Far from being antipathetic to his writing, however, as The Armies of the Night demonstrates, Mailer's public acts are the tests of the efficacy of his theories without which he could grow neither as a man nor as a writer. To attempt to separate Mailer's art from his life is to invite the question, "What is his art if not the creation of himself?" Part of the problem we have had in accepting this relationship in Mailer (although not in his Romantic predecessors) stems from his huge ambition and his usurpation of the critic's role with respect to his own work. At a time when he had only one popular and critical success to his name, his fine 1948 war novel, The Naked and the Dead, and three comparative failures, his ambitions seemed presumptuous…. [In Advertisements for Myself] he planned to outdo all other American writers, past and present, by trying to hit "the longest ball ever to go up into the accelerated hurricane air of our American letters." Were these not presumptions enough, the book itself was a rejection of conventional criticism, conventional themes, conventional forms. (p. 4)
Committed … to altering the contemporary consciousness, Mailer continually changed and refined his methods in his search for the most effective means to this end. The years between Advertisements for Myself (1959) and The Armies of the Night (1968) were rich in explorations into both subject matter and style, always aimed at pushing back their existing limits. Much of the difficulty readers had with An American Dream and Why Are We in Vietnam?, for example, was caused by the unconventional subject matter of the former and the difficult style of the latter…. While of uneven quality, the quantity of work produced during this period is prodigious.
Mailer resolved his thematic and stylistic concerns in the work which may be considered the end product of this experimental period, The Armies of the Night. That Armies is further the culmination of twenty years of writing may be seen through the perspective I have termed Mailer's aesthetics of growth. Since the late 1950's Mailer has had a vision of forces at war for possession of the universe, metaphors for our moral directions which he calls God and the Devil, whose victories or defeats are seen as ultimately productive...
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Joyce Carol Oates
Mailer is shameless in his passion for women, and one is led to believe anything he says because he says it so well. He is so puritanical, so easily and deeply shocked, like any hero, that his arguments, which approach the fluidity and senselessness of music, have the effect of making the dehumanized aspects of womanhood appear attractive. (p. 216)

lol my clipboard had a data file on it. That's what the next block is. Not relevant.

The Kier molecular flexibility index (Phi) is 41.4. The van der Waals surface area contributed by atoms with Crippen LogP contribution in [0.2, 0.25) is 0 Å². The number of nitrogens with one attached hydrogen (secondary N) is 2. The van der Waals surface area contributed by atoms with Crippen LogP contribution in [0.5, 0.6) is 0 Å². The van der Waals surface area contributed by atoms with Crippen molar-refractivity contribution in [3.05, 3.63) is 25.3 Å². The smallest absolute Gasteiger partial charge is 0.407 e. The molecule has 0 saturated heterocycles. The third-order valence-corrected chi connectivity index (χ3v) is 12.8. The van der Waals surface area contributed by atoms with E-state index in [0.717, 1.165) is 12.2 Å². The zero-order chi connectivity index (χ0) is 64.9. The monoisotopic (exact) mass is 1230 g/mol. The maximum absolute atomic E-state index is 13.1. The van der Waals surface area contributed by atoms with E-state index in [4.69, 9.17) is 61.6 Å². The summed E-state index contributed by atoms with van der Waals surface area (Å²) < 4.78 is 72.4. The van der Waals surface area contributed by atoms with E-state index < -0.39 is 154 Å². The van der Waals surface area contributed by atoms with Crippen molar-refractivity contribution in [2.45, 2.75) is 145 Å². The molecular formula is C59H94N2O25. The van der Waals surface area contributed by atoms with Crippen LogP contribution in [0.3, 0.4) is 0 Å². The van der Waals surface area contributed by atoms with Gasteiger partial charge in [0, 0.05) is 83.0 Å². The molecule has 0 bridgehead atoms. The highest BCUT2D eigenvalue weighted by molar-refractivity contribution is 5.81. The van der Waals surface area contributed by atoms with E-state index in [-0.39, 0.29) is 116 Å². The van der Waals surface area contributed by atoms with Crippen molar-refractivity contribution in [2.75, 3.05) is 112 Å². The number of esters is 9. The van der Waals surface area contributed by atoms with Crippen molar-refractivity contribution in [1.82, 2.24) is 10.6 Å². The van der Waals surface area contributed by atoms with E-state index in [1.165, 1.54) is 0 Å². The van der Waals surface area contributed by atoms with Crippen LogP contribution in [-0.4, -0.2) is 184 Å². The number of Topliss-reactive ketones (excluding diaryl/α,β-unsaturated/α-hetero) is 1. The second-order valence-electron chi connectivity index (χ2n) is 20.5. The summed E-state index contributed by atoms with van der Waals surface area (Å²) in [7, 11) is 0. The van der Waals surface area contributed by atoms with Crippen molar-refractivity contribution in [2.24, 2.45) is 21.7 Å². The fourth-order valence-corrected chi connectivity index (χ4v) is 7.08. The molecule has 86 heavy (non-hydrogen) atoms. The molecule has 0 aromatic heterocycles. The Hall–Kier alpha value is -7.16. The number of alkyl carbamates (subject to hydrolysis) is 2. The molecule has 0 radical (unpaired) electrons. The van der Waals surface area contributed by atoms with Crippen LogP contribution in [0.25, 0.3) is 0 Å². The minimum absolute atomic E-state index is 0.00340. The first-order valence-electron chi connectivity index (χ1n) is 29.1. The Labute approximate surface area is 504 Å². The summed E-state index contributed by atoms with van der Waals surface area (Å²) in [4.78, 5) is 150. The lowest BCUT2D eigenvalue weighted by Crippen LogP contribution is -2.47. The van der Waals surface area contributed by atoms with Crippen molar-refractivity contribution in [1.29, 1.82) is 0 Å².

[To] Norman Mailer, "the prime responsibility of a woman is probably to be on earth long enough to find the best mate possible for herself, and conceive children who will improve the species."
But we don't know what the species is. A post-Darwinist name for "God"? A scientific concept? A mystical concept? A word? An identity? An essence? Do we locate ourselves in it, or does it push through us, blindly, with the affection of a stampeding crowd? And how long is "long enough"? Should we remain on earth for twenty years, or forty, or dare we hope for an extravagant eighty years, though our last several decades will be unproductive and therefore unjustified?… The "power to conceive or not to conceive" is, after all [according to Mailer], the "deepest expression of [a woman's] character…." Not one kind of expression, not even the most pragmatic expression, but the deepest expression! One sees why the mystic is the most dangerous of human beings. (pp. 217-18)
The mechanical fact of possessing a certain body must no longer determine the role of the...
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Norman Mailer,… in his shifting and for the moment truncated career as a novelist, illustrates precisely how American writing has tended to move into a new, problematic relationship with history. His first book, The Naked and the Dead (1948)—in many respects still his most adequate novel—draws on techniques of Dos Passos, Farrell, Steinbeck, and other American social realists of the 30's in order to present a panoramic view of American society in the crucible of war, the writer using his medium to grapple strenuously with the complex ideological forces that were exposed in the war, and struggling to imagine some way to a livable human future beyond this or other wars. Mailer's two novels of the 50's,...
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Philip H. Bufithis
Over the perspective of both officers and enlisted men [in The Naked and the Dead] prevails the narrative voice of Mailer, who, Olympian-like, remains a detached, omniscient observer. He conveys the tribulations of war with almost scathing objectivity. (p. 18)
Clearly, Mailer's perspective in this novel seems noninnovational for it is derived from naturalism, the prevailing point of view of the American masters of the 1930s—Steinbeck, Dos Passos, Farrell, and Hemingway—who inspired him. Naturalism's most frequent metaphor, the lawless jungle, is the literal setting of The Naked and the Dead. (p. 19)
What makes this novel so disturbing is not the actual horror of...